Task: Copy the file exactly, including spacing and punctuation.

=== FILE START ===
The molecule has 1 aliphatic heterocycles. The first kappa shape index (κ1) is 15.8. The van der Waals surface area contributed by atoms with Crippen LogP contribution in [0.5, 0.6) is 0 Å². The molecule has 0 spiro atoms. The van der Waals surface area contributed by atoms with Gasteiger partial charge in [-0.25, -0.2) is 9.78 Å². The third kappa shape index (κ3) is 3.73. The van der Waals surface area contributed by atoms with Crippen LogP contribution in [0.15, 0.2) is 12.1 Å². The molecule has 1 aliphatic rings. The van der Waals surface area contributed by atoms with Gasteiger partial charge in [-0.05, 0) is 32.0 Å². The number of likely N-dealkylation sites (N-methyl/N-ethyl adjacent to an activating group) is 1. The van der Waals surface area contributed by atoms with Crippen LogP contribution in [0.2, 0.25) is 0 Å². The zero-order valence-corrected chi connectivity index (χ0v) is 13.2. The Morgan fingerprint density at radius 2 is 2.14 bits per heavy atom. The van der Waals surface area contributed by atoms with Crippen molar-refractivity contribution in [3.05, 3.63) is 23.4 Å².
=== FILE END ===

The molecule has 1 aliphatic heterocycles. The first kappa shape index (κ1) is 15.8. The van der Waals surface area contributed by atoms with Crippen LogP contribution in [0.5, 0.6) is 0 Å². The molecule has 0 spiro atoms. The van der Waals surface area contributed by atoms with Gasteiger partial charge in [-0.25, -0.2) is 9.78 Å². The third kappa shape index (κ3) is 3.73. The van der Waals surface area contributed by atoms with Crippen LogP contribution in [0.15, 0.2) is 12.1 Å². The molecule has 1 aliphatic rings. The van der Waals surface area contributed by atoms with Gasteiger partial charge in [-0.05, 0) is 32.0 Å². The number of likely N-dealkylation sites (N-methyl/N-ethyl adjacent to an activating group) is 1. The van der Waals surface area contributed by atoms with Crippen LogP contribution in [0.2, 0.25) is 0 Å². The zero-order valence-corrected chi connectivity index (χ0v) is 13.2. The Morgan fingerprint density at radius 2 is 2.14 bits per heavy atom. The van der Waals surface area contributed by atoms with Crippen molar-refractivity contribution in [3.05, 3.63) is 23.4 Å².